Stage 4: Bi-Ethnicity

Individuals in this stage possess a healthy sense of ethnic identity, positive psychological characteristics, and necessary skills to successfully participate in both external and his/her own culture. Cultural integration begins to set in and individuals try to practice both opposing practices (Samovar et al, 2009). People have a strong sense of their ethnic identity and a respect to opposing cultures. The minority group functions on a bi-ethnic level since most individuals develop strong desire to participate in more than one cultural group.

Stage 5: Multi-Ethnic and Reflective Nationalism

People in this stage have clear positive personal, ethnic, and national identifications as well as a positive attitude towards different ethnic and cultural groups. They can operate within several cultural groups in a country and be able to understand, appreciate, and share different values, opinions, symbols, and institutions of different ethnic cultures without conflict (Samovar et al, 2009). People in this stage show commitment to their culture, empathy, strong allegiance, human dignity and justice to both their cultural group and country. Cultural sharing like eating, language, and listening to music are performed. People become more united by virtues of love, caring and understanding of each other’s positive and negative sides of their cultures and the need for harmony. Many people strive to understand values and traditions of other cultures and to function within these different ethnic cultures at a more meaningful level (Sue et al, 1998).

Stage 6: Globalism and Global Competency

People in this stage have a clear, reflective, positive ethnic, national, and global knowledge and identification of different cultures. In addition, they posses’ skills, positive attitudes, and abilities to successfully interact with people from different culture. Consequently they can easily share and function within and outside the country with people from other parts of the world. People in this stage have the ability to balance the ideal delicate ethnic, national, and global cultural identifications and behaviors (Sue et al, 1998). Moreover, they understand universal ethical values and natural principles of mankind; their skills, and necessary commitments needed to actualize personal values.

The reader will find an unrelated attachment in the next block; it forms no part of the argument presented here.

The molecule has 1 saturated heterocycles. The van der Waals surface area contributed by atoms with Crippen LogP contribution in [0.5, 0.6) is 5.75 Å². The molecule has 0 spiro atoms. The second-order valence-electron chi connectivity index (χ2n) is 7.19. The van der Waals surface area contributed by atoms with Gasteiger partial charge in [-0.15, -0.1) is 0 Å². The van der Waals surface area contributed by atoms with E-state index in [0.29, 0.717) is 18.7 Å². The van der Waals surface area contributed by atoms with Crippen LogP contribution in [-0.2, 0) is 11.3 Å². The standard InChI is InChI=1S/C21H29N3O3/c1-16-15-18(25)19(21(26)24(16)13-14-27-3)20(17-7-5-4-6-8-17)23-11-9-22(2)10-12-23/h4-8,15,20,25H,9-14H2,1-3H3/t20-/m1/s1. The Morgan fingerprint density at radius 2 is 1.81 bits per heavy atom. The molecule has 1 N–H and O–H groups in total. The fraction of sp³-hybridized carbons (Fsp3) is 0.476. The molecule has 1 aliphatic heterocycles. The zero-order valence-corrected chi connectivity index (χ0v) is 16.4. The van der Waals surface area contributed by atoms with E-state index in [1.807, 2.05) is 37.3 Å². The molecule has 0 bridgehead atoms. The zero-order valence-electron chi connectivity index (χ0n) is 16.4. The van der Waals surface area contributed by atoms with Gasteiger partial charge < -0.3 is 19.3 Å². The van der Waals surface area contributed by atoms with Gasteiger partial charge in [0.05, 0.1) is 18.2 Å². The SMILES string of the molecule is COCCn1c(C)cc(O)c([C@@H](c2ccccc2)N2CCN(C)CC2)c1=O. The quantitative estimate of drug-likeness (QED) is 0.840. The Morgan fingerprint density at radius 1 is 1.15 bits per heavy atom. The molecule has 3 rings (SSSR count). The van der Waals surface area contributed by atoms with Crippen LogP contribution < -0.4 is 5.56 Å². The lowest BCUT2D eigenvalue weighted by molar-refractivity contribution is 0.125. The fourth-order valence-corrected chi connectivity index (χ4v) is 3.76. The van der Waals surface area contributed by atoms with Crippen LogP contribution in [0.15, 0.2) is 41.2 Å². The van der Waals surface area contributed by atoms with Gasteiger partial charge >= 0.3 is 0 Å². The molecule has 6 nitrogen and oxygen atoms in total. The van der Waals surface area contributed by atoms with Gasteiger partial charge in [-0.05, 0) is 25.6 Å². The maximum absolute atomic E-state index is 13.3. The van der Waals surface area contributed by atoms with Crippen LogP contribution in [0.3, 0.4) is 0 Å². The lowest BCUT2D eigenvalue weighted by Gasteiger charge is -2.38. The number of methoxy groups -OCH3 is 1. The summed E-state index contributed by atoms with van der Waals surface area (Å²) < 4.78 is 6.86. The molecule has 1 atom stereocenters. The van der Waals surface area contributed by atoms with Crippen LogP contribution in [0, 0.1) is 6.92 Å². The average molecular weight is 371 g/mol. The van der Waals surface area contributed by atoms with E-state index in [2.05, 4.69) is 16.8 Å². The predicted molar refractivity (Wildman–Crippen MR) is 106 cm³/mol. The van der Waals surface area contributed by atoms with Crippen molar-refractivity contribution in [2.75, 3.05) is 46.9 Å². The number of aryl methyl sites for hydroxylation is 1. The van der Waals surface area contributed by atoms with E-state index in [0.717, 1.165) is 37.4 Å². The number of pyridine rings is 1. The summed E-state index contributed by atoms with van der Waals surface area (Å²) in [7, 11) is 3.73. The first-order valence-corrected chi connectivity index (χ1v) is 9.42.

Atkinson, Morten, and Sue Model

Atkinson, Morten, and Sue which is a five stage model developed between 1979 to 1998 serve as the foundation for the variety of ethnic identity development models which have been proposed. The first stage is the Conformity where the minority group identifies with the dominant race; they decline their own culture and due to stereotypes and belief by the dominant culture and instead assume a different culture (Trusty et al, 2002). In the Dissonance stage, encounter with the dominant culture cause individual to question the culture and begin to develop interest over his/her own culture. Conflicts exist between personal attitudes the dominant culture. His/her develops a negative personal attitude towards other different minority groups. In the third Resistance and Immersion stage, individuals from minority group begins to appreciate his/her own culture and develop empathy for other minority groups. People tend to resist and withdraw from dominant culture and instead see it as oppressive. The stage is also characterized with minority culture centrism. In the introspection stage, Trusty et al asserts that the minority attempts to integrate the redefined identity in the dominant culture (2002). Individuals are more concerned with appreciating own culture and tries to integrate their culture with the dominant culture without compromising any aspects of his/her own culture. In the final stage called Synergistic Articulation and Awareness, individuals attain optimum identity and are able to identify their wishes, appreciate different cultures and manage to accurately balance all aspects of his/her culture (Trusty et al, 2002). Individuals seem to appreciate other minority cultures but however show selective appreciation to the dominant culture.

Helm’s White Racial Identity Development Model